I did most of my listening in the THX-certified mode because it was a great flat, even response. With this mode enabled, vocals came through clear and lows hit down low without any distortion, even at high volumes.

One of my favorite ways to test low end is to put on Solar Sailer from the Tron Legacy soundtrack and listen to the deep rumbling as the bass line walks down mixed with the orchestral lines overtop. Opus seemed to keep its frequency response and clarity all the way to the top of the volume dial while still reproducing the low end powerfully without any distortion.

My One Issue with the Opus

The only problem I’ve had with the sound from the Opus is the presence of some white noise when powered on. In the pair that I had, there was a noticeable hiss when the headphones were on but audio wasn’t playing. Once I started playing most media, and when I was actually out on the go, I couldn’t really hear or notice the background noise. But in my quiet studio, it was noticeable.

Analog mode

In my listening, where the Opus really shined was when being used in analog mode. Plugged into my MacBook Pro, they sounded great and that white noise wasn’t around. You can power them on and make use of the ANC feature, but when they are powered on you can hear that noise again. In analog mode, the Opus opens up the low end a little bit more and gives a very powerful sound.

Razer Opus App

Razer Opus App

While relatively simple, the Opus app lets you check the battery charge, switch between four EQ modes, and change some settings. On the main page you can check the battery level and get quick access to EQ changes. Pressing the gear icon in the upper right brings you into the settings page where you can adjust the auto shut off time and enable or disable the auto-pause/resume.

I would love to have the ability to dial in my own custom EQ, or at least play with the ones available and save it to a custom setting. I do like the ones that come with the headset, but if you are a super bass head who wants to rattle your brains out, even the enhanced bass mode is relatively subdued.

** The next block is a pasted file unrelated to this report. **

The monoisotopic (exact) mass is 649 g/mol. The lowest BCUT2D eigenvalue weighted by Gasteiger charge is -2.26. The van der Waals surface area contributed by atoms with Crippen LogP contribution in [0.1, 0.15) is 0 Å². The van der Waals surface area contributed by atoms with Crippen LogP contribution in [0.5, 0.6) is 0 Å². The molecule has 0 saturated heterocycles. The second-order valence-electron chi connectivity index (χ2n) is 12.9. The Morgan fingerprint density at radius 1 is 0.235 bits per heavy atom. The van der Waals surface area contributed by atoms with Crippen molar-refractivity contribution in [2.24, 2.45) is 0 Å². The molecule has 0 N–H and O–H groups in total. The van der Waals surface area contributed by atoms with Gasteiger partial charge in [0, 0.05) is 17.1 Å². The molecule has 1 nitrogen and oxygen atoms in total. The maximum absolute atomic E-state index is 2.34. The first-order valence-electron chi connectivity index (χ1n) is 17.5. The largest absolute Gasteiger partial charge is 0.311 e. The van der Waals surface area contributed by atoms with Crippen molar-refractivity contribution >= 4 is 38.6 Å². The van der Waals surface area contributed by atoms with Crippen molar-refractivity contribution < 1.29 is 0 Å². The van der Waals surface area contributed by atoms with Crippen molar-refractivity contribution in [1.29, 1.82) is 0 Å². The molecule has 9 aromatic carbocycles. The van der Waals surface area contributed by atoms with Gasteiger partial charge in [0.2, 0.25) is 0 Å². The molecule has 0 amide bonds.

ANC mic on Razer Opus

ANC

Being an on-the-go headset, one of the main features is its active noise cancelling capabilities. With four dedicated microphones placed around the headphones, ANC works great on the Opus headphones. Like most ANC, where it shines is by taking out a lot of low-end room noise. Higher frequencies still make their way in but matched with the passive ANC from the earpads, I found it doing well when I was trying to block out sound at my desk and even while mowing my lawn.

Where it isn’t great, though, is whenever it gets windy. I tried going for a run and also a bike ride, and if there is any significant wind, there is some buffeting or wind noise coming in as it passes over the holes for the microphone. I ended up turning the ANC off while running, which still sounded fine to me.

Quick attention mode is enabled by holding the ANC on/off button and gives a quick glimpse at what is actually going on around you. This can’t be enabled all of the time, but can only be enabled by holding the button. It will turn off when you let go.

Razer Opus sitting on Team Razer Scarf

Mic check

Opus also includes a microphone for making phone calls or recording voice memos. Compared to other earbuds I’ve check out recently, it actually sounded pretty decent. It’s no substitute for getting a mic right in front of your mouth, but I was impressed with the microphone. Check out the video to hear it for yourself.

Wrapping up

Overall, for the $200 price point, Razer Opus is a great sounding, feature-packed pair of headphones. They’re comfortable, ANC works well, and they sound even more incredible when plugged in via the analog cable. With their more subdued design, they can fit in anywhere and don’t stick out as a gaming brand’s wireless headset. I do think the Drop Panda sounds better, but those are twice as expensive, heavier, and don’t have ANC. That makes the Opus feel like a bargain.

Buy Razer Opus